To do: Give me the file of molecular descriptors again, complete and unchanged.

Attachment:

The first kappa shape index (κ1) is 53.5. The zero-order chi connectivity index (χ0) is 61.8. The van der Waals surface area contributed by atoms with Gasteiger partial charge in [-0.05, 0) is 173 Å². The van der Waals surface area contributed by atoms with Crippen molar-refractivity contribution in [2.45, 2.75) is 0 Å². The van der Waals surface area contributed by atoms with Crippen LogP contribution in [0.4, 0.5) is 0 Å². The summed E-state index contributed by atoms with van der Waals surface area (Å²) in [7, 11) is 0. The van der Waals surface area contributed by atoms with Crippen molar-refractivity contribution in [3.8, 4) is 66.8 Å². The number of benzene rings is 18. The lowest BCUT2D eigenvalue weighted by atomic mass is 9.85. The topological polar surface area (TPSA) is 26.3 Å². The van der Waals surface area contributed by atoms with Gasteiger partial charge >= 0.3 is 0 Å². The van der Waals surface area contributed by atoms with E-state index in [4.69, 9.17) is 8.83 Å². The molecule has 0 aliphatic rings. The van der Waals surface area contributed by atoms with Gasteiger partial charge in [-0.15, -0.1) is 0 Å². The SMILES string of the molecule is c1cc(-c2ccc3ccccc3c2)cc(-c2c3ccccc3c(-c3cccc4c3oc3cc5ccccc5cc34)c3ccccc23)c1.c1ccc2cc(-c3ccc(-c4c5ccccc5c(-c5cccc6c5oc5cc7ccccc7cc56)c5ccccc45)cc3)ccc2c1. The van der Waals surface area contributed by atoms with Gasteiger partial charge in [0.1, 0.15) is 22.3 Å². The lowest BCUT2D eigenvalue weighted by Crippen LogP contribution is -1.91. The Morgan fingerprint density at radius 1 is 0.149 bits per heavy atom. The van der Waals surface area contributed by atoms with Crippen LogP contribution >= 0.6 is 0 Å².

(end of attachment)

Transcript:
The first kappa shape index (κ1) is 53.5. The zero-order chi connectivity index (χ0) is 61.8. The van der Waals surface area contributed by atoms with Gasteiger partial charge in [-0.05, 0) is 173 Å². The van der Waals surface area contributed by atoms with Crippen molar-refractivity contribution in [2.45, 2.75) is 0 Å². The van der Waals surface area contributed by atoms with Crippen LogP contribution in [0.4, 0.5) is 0 Å². The summed E-state index contributed by atoms with van der Waals surface area (Å²) in [7, 11) is 0. The van der Waals surface area contributed by atoms with Crippen molar-refractivity contribution in [3.8, 4) is 66.8 Å². The number of benzene rings is 18. The lowest BCUT2D eigenvalue weighted by atomic mass is 9.85. The topological polar surface area (TPSA) is 26.3 Å². The van der Waals surface area contributed by atoms with Gasteiger partial charge >= 0.3 is 0 Å². The van der Waals surface area contributed by atoms with E-state index in [4.69, 9.17) is 8.83 Å². The molecule has 0 aliphatic rings. The van der Waals surface area contributed by atoms with Gasteiger partial charge in [-0.15, -0.1) is 0 Å². The SMILES string of the molecule is c1cc(-c2ccc3ccccc3c2)cc(-c2c3ccccc3c(-c3cccc4c3oc3cc5ccccc5cc34)c3ccccc23)c1.c1ccc2cc(-c3ccc(-c4c5ccccc5c(-c5cccc6c5oc5cc7ccccc7cc56)c5ccccc45)cc3)ccc2c1. The van der Waals surface area contributed by atoms with Gasteiger partial charge in [0.1, 0.15) is 22.3 Å². The lowest BCUT2D eigenvalue weighted by Crippen LogP contribution is -1.91. The Morgan fingerprint density at radius 1 is 0.149 bits per heavy atom. The van der Waals surface area contributed by atoms with Crippen LogP contribution >= 0.6 is 0 Å².